August 15, 2012
Of the many things 67 year-old Kathirena has gained from her recovery at Fairbanks, a simple embrace may be the most important. “I can accept a hug now,” she says. “Before there was always some kind of motive. Here it comes without a price.” For Kathirena, that acceptance has been a long time coming.
One of seven brothers and sisters, she was born in Clarksville, Tennessee. After her parents divorced, Kathirena spent much of her childhood being passed around from relative to relative. “Nobody wanted to be bothered with me unless there was money involved,” she remembers. Finally, her grandmother became her main caregiver.
“I knew she drank a lot,” Kathirena says. “But I didn’t know she was a street woman.” Young Kathirena slept behind the bar while her grandmother drank and picked up men. When she was 10, she was sexually abused by a family member. Though she told her grandmother about it, her grandmother refused to believe Kathirena. “That’s when I learned to truly hate,” she says. “And it was a horrible feeling.”
By the time she was in her late twenties, Kathirena had married and divorced the husband she first met while still in high school. She consoled herself with alcohol, and began “dipping and dabbing” in drugs. It was the beginning of a descent into addiction.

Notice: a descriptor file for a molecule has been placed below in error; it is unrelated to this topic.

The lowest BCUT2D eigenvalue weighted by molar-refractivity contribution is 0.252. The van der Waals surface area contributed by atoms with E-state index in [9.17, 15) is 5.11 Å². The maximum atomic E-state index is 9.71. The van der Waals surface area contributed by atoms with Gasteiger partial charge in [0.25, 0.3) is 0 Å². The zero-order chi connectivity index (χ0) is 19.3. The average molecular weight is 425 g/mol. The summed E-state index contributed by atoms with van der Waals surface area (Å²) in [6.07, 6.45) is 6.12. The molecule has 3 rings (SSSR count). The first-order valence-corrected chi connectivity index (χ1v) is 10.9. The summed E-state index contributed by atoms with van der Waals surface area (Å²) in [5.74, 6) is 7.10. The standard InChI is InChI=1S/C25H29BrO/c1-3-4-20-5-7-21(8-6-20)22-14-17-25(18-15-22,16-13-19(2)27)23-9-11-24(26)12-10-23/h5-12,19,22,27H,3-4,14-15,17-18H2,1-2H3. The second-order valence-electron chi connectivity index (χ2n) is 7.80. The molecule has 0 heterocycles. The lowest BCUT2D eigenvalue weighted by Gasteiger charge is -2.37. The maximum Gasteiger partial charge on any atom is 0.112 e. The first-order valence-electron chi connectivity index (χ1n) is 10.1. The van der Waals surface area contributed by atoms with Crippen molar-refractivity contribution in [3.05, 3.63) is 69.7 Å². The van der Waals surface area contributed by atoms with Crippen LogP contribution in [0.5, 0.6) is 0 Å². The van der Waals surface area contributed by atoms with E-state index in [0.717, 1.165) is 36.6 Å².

“I was using all day long, I didn’t have any money and no place to stay,” she says. “It was just like when I was a child, being shifted around from place to place.”
In 1985, Kathirena moved to Indianapolis to be closer to family who lived here, and ended up in the hospital with life-threatening pneumonia. After she recovered, she began to share with her family what she had been through, and what her life had become. One of her brothers had become a minister, and with his help, Kathirena gradually became active in his church. “I started crying out for help,” she recalls. “And I started telling my sister I wanted to change.”
In October 2011, Kathirena came to Fairbanks to begin her recovery. “I hadn’t thought that deep into it,” she says. “I thought if I was sober for 90 days that would be enough. It’s not.” Kathirena learned that alcohol and substance abuse and addiction is like other chronic diseases that can be maintained – but not cured. “There’s always something new to trip us up,” Kathirena says.
“When I first came to Fairbanks it was them helping me get my mind to accept the reality of this disease that I have,” she says. “But the longer you stay here, the stronger you get.”
Besides learning about addiction as a disease, and how to manage it, Kathirena is learning how to live one day at a time. She has found a new family at Fairbanks, one that makes it easier for her to find the hope and strength to make it through the day. “The people here let you know you’re not by yourself. We all help each other out,” she says.
Today, Kathirena volunteers at Fairbanks, and attends meetings regularly. Gone is the crippling hatred she learned as a little girl. “I feel good and I feel joy,” she says. “And I’ve learned to accept what I once was, and find hope in what I can become – which is a better person.”